Shoes and Palmistry

By beatrice behlen on 9 Nov 2010

I often seem to be more interested in the former wearers of objects in our collection than the objects themselves. That is even more true in the case of former owners who seem to resist revealing themselves. The following (and I’m afraid there will be more than one instalment) could be the script of a silent movie, complete with over-made-up villain, deceivingly pretty villainess and impressively shocked bystanders, although the writer of the title cards for this one would have their work cut out.

Where to start? Well, it’s always good to begin with some lovely shoes. The image below shows a pair made by Ignazio Pluchino (who really deserves his own blog entry) that are part of a small collection of dress items from the 1920s donated to the Museum in 1968. The shoes are now on display in our Galleries of Modern London, as well as a black satin evening coat from Machinka given at the same time.

The objects came to the Museum not directly from their former owner, but ‘through’ someone else, who may or may not be significant (I’m still working on that one). According to the sparse notes in the object file, the shoes belonged to a certain ‘Countess N. de Hamong’. The short entry in our register reads: ‘All worn by the donor, wife of the palmist Count de Hamong, who died 1933.’ As we will see, you cannot believe anything in this story, not even a museum register entry.

As much as this goes against the feminist leanings of a woman of my age and background, let’s continue not with the Countess, but with her illustrious husband. You might want to take a moment to check his wikipedia entry. From this you will learn that Cheiro  [pronounced ki-ro] was ‘an Irish astrologer and colourful occult figure of the early 20th century. His sobriquet, Cheiro, derives from the word cheiromancy, meaning palmistry.’ So far, so good. Let’s now turn to the gentleman’s obituary published in The Times on 9 October 1936:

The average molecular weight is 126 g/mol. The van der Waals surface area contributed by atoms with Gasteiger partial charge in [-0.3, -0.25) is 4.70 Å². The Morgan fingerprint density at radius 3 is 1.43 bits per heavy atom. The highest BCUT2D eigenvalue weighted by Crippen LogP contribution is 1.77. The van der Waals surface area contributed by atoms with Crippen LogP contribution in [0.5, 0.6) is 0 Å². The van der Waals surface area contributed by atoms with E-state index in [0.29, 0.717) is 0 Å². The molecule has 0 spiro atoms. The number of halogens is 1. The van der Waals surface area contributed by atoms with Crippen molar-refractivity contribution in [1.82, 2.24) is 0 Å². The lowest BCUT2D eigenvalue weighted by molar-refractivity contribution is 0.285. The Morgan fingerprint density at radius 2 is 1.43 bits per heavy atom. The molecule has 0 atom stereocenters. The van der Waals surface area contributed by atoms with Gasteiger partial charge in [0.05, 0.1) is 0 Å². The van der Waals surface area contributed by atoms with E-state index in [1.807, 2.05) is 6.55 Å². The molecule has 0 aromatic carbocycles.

DEATH OF “CHEIRO”
Count Louis Hamon, who was well known for his works on palmistry and occultism under the name of “Cheiro” died in New York yesterday at the age of 69, states Reuter. He founded
L’Entente Cordiale in Paris in 1901, and was proprietor and editor of the Anglo-Colonial American Register from 1900 to 1914. He had been a correspondent in the Sino-Japanese and Russo-Japanese Wars, had travelled extensively, and was founder-member of the Pacific-Geographic Society. Of late years he had been in Hollywood as a scenario writer.

Much to my amazement, I found one of Cheiro’s many works in our library (once our librarian is back, I will find out, I hope, how it got there), namely Cheiro’s Memoirs – The Reminiscences of a Society Palmist published in 1912. In the chapter ‘On the Making of a Seer’, Cheiro, whose counterfeit from the book you can admire below, briefly turns to his noble ancestry: ‘On my father’s side I am of Norman descent, on my mother’s from a French family, born in Ireland, and I may say almost bred on books.’

In a later tome, Confessions: Memoirs of a Modern Seer, published in 1932 (and available on google books, if you really have nothing else to do), Cheiro elaborates:

On my father’s side I am of Norman descent, and come of a family who can trace their lineage back to Rollo, the first Duke of Normandy.

As he became a Christian in order to marry the daughter of the King of France, I will only mention en passant a Pagan ancestor, known as Hamon the Sea-king, who with one blow from his battle-axe struck of the head of St. Hellier to prevent his converting his sailors to Christianity. Historical records show that this incident took place on July 17th, A.D. 526.

I may, however, add that one of his descendants, the uncle of William the First, by joining “The Conqueror” with a fleet of four hundred ships and a large force of men, decided the invasion of England. He received for his reward six of the largest counties of England and was named Prince of Glamorganshire. Subsequently, this man, Robert de Hamon, became such “a good Christian” that he established the first monastery in Britain, laid the foundation of Tewkesbury Cathedral, and is to-day honoured by a procession of bishops that once every hundred years makes a pilgrimage around his tomb.

I thought it might be interesting to juxtapose this lovely story, that probably contains just the right mixture of truths, half-truths and outright lies, with an excerpt from an article in The New York Times of 7 January 1909:

Hamon’s life before he came to Paris was a mystery. It was known that he had been “Cheiro, the Palmist,” and this “Cheiro,” it was said, had acquired vast sums of money in England and America, but how he had acquired the title of “Count” was not known, nor did that fact cause much anxiety, though he claimed to have inherited it from his father, who had received it from the Pope.